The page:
#bookquotes

#BQ Strange Angels by Casey Carlisle.jpg

Still have fun remembering quotes from the Stange Angels series… Lili St.Crow has a delightful sense of humor mixed in with horror. Go read it if you haven’t yet. Great for fans of Buffy.

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Book Review – ‘The Merciless II : The Exorcism of Sofia Flores’ (#2 The Merciless) by Danielle Vega

Mean Girls meets The Exorcist…

The Merciless II The Exorcism of Sofia Flores (#2 The Merciless) Book Review Pic 01 by Casey CarlisleGenre: Y/A, Horror, Paranormal

No. of pages: 320

From Goodreads:

Sofia is still processing the horrific truth of what happened when she and three friends performed an exorcism that spiraled horribly out of control. Ever since that night, Sofia has been haunted by bloody and demonic visions. Her therapist says they’re all in her head, but to Sofia they feel chillingly real. She just wants to get out of town, start fresh someplace else . . . until her mother dies suddenly, and Sofia gets her wish.

Sofia is sent to St. Mary’s, a creepy Catholic boarding school in Mississippi. There, seemingly everyone is doing penance for something, most of all the mysterious Jude, for whom Sofia can’t help feeling an unshakeable attraction. But when Sofia and Jude confide in each other about their pasts, something flips in him. He becomes convinced that Sofia is possessed by the devil. . . . Is an exorcism the only way to save her eternal soul?  

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Another homerun from Danielle Vega. Continuing  right where the debut left off we follow Sofia Flores as she tries to put into context the events that happened in ‘The Merciless.’ Are there really demons out there, or is she suffering delusion brought on by mental illness? I loved how Vega supports both of these hypothesis right up until the end so you never really know what is going on until an explosive ending that throws another twist into the works.

I actually had a nightmare after reading ‘The Merciless II’ waking up in the early hours of the morning, heart pounding, feeling like there was a presence in my room. I haven’t had a sensation like that since my high school days, so there is something about Vega’s writing that resonated with me enough to unsettle my psyche. What a brilliant testimony to this series.

A highly entertaining read with a creepy undertone that raises the hairs on the back of your neck. Protagonist Sofia is isolated from the safety and familiar and forced to question everything she has seen and heard. ‘The Merciless II’ is haunting. Something about the way this story unfolds has you on Sofia’s side all the way – fanatics look insane, demons a religious fantasy, it makes sense… but there is always that ‘what if.’ And it is something that Sofia cannot ignore lest she gives in to the impossible, or declares herself insane.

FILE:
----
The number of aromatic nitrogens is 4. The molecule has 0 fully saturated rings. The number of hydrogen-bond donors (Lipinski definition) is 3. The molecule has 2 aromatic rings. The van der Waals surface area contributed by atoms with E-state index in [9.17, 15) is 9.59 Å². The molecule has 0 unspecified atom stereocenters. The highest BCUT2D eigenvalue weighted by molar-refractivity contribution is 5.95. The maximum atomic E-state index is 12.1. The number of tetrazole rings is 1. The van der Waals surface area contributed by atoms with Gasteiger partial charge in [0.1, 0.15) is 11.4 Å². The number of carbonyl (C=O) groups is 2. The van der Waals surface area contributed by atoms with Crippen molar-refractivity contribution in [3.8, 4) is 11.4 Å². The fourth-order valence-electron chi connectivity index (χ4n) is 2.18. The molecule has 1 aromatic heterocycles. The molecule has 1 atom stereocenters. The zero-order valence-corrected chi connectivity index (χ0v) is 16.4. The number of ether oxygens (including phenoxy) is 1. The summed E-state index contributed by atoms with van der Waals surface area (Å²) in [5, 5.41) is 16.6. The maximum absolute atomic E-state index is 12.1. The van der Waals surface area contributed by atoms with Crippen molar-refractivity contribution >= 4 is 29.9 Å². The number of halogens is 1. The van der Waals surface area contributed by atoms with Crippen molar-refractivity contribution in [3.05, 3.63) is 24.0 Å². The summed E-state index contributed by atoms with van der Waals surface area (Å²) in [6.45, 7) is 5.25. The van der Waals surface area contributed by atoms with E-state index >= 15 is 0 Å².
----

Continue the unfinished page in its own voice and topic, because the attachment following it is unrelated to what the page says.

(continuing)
The Merciless II’ steps it up from the debut, it’s more visceral, more on the line, and Sofia is even more vulnerable. I was gripped from start to finish and eager for more. A quick read, and am glad I have ‘The Merciless III : Origins of Evil’ on hand to jump into directly, as this novel ends with a twist I did not see coming and am excited to find out what happens next. Vega is turning into one of my top-tier authors. I’ve yet to be disappointed in any of her novels.

The Merciless II The Exorcism of Sofia Flores (#2 The Merciless) Book Review Pic 02 by Casey Carlisle

I can’t say I predicted what was going to happen – only a vague sense that she would battle something paranormal, but no specifics. And certainly not what came to eventuate. But I am learning Vegas’ twisted sense of humour and starting to get a taste for her delightfully wicked style of storytelling.

Merciless II’ introduces us to a new setting – a Catholic boarding school and a plethora of new characters. Even though this deals with religious beliefs, exorcisms, it reads more like a monster story. Religion is merely the mythology behind the tale, not a plot point for conversion. And that is another reason why I enjoyed this book so much. I didn’t have God bashed into my skull with a well-worn leather bible, I was left to revel in the tale of Sofia being stalked – be it by some twisted mentally ill girl, or a supernatural force.

It falls well in the realms of YA. There is no extreme gore and filth, or language. It’s written for mature audiences but not adults only. But that is what you’d expect from a horror story of this genre.